According to the Heidelberg Catechism of the Reformed Church, dating from 1563, faith has three things in it: knowledge, conviction, and assurance (Q21). In that order—knowledge, conviction, and assurance—from objective to subjective, from information to emotion, from your head to your heart to your soul.
Faith needs knowledge; to wit: What exactly are the promises? What is being promised here? What’s the vision, what’s the prophecy, what’s the alternate reality by which we can judge the presenting reality? Does it make sense? Does it help to make better sense of everything else? Is it reasonable?
Your human reason is not to be denied here, and yet your faith must go beyond your reason, because, by definition, faith is what you engage when you go past proof. Faith is precisely for “things hoped for” and for “things not seen.” As in Hebrews 11:1, famously, “Now faith is the assurance of things hope for, the conviction of things not seen.” That verse is worth your memorizing it, but it’s notoriously difficult to translate, so it’s worth memorizing in several versions. I learned it this way: “Now faith is the substance of things hoped for, the evidence of things not seen.” Do you catch it? Faith makes its own evidence, so faith is in itself a kind of knowledge.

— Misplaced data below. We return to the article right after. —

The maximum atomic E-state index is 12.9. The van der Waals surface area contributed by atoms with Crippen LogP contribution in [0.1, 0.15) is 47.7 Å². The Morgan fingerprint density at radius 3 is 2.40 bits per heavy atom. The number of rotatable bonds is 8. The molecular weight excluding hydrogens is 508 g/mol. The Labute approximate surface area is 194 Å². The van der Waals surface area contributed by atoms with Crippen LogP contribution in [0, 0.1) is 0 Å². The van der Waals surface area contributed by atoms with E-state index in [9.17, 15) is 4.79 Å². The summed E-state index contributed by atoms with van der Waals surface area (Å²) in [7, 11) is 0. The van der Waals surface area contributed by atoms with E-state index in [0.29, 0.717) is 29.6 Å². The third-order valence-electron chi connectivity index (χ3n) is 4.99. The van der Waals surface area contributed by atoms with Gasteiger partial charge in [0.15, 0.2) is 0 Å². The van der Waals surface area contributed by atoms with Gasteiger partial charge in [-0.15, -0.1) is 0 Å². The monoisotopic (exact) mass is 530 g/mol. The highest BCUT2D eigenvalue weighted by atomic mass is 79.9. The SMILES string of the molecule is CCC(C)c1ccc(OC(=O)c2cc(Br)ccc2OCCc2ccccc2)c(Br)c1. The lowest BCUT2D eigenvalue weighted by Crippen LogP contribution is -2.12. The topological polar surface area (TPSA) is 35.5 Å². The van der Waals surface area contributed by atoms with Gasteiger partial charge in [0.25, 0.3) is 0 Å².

Then faith moves from knowledge to conviction, from your head into your heart, where it gets personal. To wit: Am I convicted by this prophecy? Does this promise call out to me? What does it demand of me? Can I commit to it? Do I dare? Because, again, by definition, faith responds not to proof but to an invitation. What if I don’t? What do I lose, what do I gain? Will I let it change me? Can I bet my life on it? Dr. King said that you’ve got nothing worth living for if you’ve got nothing worth dying for. Faith has to go from your head to your heart, from knowledge to conviction.
Then your knowledge passes through conviction to assurance. Faith has to go from your head to your heart to your soul. Your soul is the channel of your emotions. You can feel it in your breathing when you have assurance. But your soul is also your connector with your God. Your soul is how you reach out to God as well as the conduit through which God comes into you.
Both Jews and Christians believe that the Spirit of God enters you, and it’s that Holy Spirit who gives you your assurance. If you draw your assurance from your own internal resources, that will fail you, no matter how good you are. So you depend on the Holy Spirit creating assurance inside you.